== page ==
Guenet Abraham, Associate Professor
Professor Guenet Abraham was awarded a Fulbright Scholar Award in 2017-18 to pursue her project Labyrinth of Memory in Ethiopia. The fellowship was renewed for a second time, and Abraham will return as a Fulbright Scholar in 2018-2019. Professor Abraham designed 4 books in 2016-17: Hidden Mother by Laura Larson (Saint Lucy Books); 27 Contexts by Mark Durant (Saint Lucy Books); Portrait Garden by Lynn Cazabon (CADVC); Academia II by Antoni Muntadas (CADVC)
Dan Bailey, Professor
Professor Dan Bailey received a Lipitz Professorship for the ’18 – ’19 academic year. He is a co-PI on a START grant with Anne Rubin, which was awarded for this year as well.
Kelley Bell, Associate Professor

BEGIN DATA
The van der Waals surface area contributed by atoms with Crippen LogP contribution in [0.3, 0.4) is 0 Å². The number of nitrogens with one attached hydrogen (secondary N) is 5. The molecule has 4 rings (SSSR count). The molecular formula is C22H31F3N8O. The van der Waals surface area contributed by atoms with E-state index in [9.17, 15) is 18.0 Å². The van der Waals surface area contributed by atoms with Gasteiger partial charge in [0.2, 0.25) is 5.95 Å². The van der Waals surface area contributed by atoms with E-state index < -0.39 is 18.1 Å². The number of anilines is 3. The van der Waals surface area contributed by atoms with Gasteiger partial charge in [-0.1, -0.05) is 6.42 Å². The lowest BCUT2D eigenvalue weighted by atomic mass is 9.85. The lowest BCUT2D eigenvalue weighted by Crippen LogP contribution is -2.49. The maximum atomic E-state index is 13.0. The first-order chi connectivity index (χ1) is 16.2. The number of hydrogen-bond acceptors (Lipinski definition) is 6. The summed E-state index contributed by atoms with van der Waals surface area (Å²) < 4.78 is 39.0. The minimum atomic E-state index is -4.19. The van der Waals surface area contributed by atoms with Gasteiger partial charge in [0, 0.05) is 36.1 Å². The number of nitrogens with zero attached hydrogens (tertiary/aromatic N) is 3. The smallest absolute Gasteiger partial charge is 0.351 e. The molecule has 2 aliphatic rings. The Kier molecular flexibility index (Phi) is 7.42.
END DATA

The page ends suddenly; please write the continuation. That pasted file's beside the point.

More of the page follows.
Professor Kelley Bell artwork The Kubler Ross Device, was featured in the upcoming year long exhibition, The Great Mystery Show at the American Visionary Museum in Baltimore. Professor Bell was commissioned to create a new work for the Dlectricity Festival in Detroit, MI, Detroit Love Wall, which was was projected at the Karmanos Cancer Center in Midtown Detroit, Sept 22 & 23, 2017. In spring 2017, Professor Kelley Bell displayed a site-specific animation Babel at the David M. Brown Planetarium. Her work was also recently on view in Animation goes MSU, in parallel with the 27th World Festival of Animated Film in Zagreb, Croatia.
Maurice Berger, Research Professor and Chief Curator, Center for Art, Design and Visual Culture (CADVC)